Aloia, John F. Osteoporosis Diagnosis, Treatment, and Research Center, Department of Medicine, Winthrop-University Hospital, Mineola, New York.
Last reviewed:March 2018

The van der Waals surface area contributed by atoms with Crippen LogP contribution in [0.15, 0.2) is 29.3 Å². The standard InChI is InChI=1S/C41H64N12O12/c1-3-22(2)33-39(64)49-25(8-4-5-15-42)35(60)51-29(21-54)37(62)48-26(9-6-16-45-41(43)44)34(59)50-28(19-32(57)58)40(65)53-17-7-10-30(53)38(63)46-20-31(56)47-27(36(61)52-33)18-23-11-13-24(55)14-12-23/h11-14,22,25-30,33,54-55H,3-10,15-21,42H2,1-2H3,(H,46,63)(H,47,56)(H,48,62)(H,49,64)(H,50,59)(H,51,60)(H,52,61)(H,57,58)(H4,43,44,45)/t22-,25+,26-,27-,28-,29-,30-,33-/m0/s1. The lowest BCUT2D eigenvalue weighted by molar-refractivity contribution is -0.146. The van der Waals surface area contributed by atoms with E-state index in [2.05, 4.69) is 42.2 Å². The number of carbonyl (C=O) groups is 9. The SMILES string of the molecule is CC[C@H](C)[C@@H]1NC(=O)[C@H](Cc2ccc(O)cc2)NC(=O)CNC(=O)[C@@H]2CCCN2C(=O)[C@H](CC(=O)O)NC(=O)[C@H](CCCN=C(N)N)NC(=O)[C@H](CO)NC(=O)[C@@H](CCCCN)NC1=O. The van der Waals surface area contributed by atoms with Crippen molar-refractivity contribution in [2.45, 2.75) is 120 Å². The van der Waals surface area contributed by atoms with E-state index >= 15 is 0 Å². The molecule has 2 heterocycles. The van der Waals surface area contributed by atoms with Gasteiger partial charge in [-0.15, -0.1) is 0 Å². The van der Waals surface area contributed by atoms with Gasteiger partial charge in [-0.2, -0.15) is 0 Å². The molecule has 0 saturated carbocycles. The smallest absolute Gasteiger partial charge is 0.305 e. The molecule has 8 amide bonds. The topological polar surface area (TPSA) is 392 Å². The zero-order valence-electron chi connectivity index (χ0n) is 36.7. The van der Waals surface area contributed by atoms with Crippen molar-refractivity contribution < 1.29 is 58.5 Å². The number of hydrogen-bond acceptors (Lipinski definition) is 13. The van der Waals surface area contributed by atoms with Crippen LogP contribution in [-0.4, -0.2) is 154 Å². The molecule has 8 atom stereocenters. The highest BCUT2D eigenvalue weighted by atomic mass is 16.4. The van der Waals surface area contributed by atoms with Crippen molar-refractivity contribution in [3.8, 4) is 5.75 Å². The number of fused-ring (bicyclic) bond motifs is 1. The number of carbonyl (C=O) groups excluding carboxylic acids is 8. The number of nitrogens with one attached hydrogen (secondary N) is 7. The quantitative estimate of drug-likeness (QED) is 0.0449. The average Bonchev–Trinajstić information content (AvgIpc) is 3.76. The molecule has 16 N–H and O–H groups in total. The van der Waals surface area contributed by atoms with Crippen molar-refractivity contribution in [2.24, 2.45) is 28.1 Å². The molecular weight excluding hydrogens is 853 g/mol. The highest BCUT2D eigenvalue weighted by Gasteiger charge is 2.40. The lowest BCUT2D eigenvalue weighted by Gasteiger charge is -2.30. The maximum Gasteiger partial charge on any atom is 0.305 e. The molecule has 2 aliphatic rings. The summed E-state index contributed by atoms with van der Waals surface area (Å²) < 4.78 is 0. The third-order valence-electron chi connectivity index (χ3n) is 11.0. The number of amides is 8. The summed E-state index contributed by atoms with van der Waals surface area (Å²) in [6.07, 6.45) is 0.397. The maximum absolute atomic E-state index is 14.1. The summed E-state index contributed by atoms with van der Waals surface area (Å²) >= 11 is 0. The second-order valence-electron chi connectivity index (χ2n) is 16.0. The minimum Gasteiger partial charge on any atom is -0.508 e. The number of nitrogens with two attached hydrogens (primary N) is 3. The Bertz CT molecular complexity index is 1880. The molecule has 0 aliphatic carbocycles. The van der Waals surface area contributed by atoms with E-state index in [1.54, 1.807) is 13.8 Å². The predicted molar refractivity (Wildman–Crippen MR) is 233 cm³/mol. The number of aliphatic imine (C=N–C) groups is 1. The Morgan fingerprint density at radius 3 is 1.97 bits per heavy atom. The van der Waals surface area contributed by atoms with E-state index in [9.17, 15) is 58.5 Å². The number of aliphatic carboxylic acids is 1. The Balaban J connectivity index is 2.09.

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A metabolic bone disease in which the amount of bone tissue is reduced sufficiently to increase the likelihood of fracture. Osteoporosis involves deossification (the loss or removal of the mineral constituents of bone) with an absolute decrease in bone tissue (Fig. 1), including enlargement of marrow and Haversian spaces (which surround the nerves, blood vessels, and lymphatic structures of bone), decreased thickness of cortical bone (the dense, compact, outer surface of bone) and trabecular bone (the porous, inner layer of bone), and structural weakness. Individuals suffering from osteoporosis are subject to bone fractures. Fractures of the vertebrae, femur (thigh bone), and wrist are the most common osteoporotic fractures, but other bones, including the ribs, upper arm, and pelvis, may fracture as well. Although low bone mass is the major factor in osteoporotic fractures, there also may be qualitative and architectural changes in bone with aging that lead to increased fragility. See also: Aging; Bone; Bone disorders; Metabolic disorders
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